The hardest part is that they need to understand what I am going for - the quality level, the type of design and fabric, the fit. The minimum quantity. Of course, it also has to be cost effective. As a small women’s wear brand, it’s challenging to find a manufacturer who can meet all of the above.
Do all your textiles come from Japan?
Most are from Japan, a few are from China. Digital printing is done in Thailand where they manufacture beautiful Thai silks and cottons.
From concept to completion - how long does it take to make a single garment
It depends - Sometimes it can take a few days and sometimes a bit longer. I don’t start off by designing single garments. I design outfits and a coherent collection on paper. That includes selecting fabric, color, print etc. Only then will I have a clear idea of the garments that I want to develop. After that, I start working on the paper patterns, testing out the fabric, the fit, finishing techniques. The actual sewing of each individual piece is usually pretty fast. To develop a full collection, however, around 2 - 3 months.
So when you start a prototype, are you locked in on the design or is there room for change?
I will occasionally make modifications along the way but I try to keep it as “tight” to the design as possible. If the fit or design doesn’t look right, I will usually drop the item.. If there is potential for it to improve, I will work a few more times on the prototype before doing a final sample. It’s just too expensive and time-consuming to make multiple samples that do not fit in with the collection.
How many pieces are in your average collection?
12 full outfits - which are between 15 - 24 individual items.
Do you have any intention of growing your collection size?
Not really - The stores I work with aren’t very interested in large collections. They are interested in boutique brands and independent designers.
I think my customers really appreciate the fact that the line is exclusive and that each piece, especially those with the print, is really unique in its own way. That being said, I am looking to expand my distribution and getting my product line into more stores.
That brings up a good question. How do you break into new markets?
This season I will be going to NY for a trade show. New York is the biggest fashion show here in the States where most local and international retailers go to source products.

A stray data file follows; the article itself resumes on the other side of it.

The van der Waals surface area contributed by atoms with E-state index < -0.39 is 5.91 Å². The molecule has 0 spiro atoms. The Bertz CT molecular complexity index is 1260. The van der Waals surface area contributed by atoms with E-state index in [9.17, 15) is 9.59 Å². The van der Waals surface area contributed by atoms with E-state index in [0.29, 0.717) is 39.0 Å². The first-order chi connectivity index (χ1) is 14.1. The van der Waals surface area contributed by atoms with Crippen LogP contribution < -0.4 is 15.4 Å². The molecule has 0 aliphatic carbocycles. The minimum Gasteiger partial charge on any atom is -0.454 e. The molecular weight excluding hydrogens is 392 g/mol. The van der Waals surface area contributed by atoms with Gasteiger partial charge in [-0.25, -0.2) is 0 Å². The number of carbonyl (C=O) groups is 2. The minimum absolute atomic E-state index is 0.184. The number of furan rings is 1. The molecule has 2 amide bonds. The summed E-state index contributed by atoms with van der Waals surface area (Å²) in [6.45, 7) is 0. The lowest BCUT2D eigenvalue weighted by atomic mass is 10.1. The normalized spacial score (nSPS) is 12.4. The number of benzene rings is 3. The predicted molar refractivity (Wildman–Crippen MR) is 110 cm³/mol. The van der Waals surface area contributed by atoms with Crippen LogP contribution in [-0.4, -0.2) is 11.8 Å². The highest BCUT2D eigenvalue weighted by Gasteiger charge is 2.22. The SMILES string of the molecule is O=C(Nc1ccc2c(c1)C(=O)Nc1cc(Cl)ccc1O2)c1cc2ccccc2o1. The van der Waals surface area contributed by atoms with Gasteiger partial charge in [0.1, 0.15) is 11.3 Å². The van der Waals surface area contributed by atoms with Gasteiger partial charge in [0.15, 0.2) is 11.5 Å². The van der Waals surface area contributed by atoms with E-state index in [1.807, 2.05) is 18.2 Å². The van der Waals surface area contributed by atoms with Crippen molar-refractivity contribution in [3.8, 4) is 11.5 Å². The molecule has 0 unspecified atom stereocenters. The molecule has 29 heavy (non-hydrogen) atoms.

How long does each these events last:
Well, there are two major trade show seasons; fall-winter, spring-summer. These shows happen across a few major cities (New York, Paris, London and Milan), and some smaller ones like LA, Berlin, etc.
Basically it comes down to a tight two-weeks to a month season, where runway shows, trade events, showrooms happen and designers and retailers are busy connecting.
Do you ever carry items beyond seasonal?
I keep pieces that are either popular or that would work year round. However, I mostly try and rotate new designs each season.
Now that you have come out with your Fall line - What is your focus?
I’m currently taking orders for Spring 2019.
No down time for you then?
Not really, because in-between production runs I am prototyping for next season and selling off the remaining collection.
Do people come to your studio?
Yes, customers can schedule an appointment to view my collection in the studio. It’s always fun because they get to see my work process, shop and try on pieces, and limited one-off samples that may not be available through any other means.
I also do some custom designs and alterations which I enjoy and would like to do more of…
How would someone find out about these events or schedule time in your studio?
Through my website, people can select their preferred date/time for an appointment, subscribe to my newsletter or email me directly.
Well, I would like to thank you for sharing your time with me again. It has been a real thrill to see this new line-up.
A. Oei Studio designs are available through her online website, by appointment in Seattle WA, and through:
Clementines 310 OCCIDENTAL AVE S, SEATTLE, WA 98104
O.N.A 593A VANDERBILT AVE, BROOKLYN, USA
PERSONNEL OF NEW YORK 9 GREENWICH AVE, NY, USA
VISCERA 1542 BROADWAY, OAKLAND, USA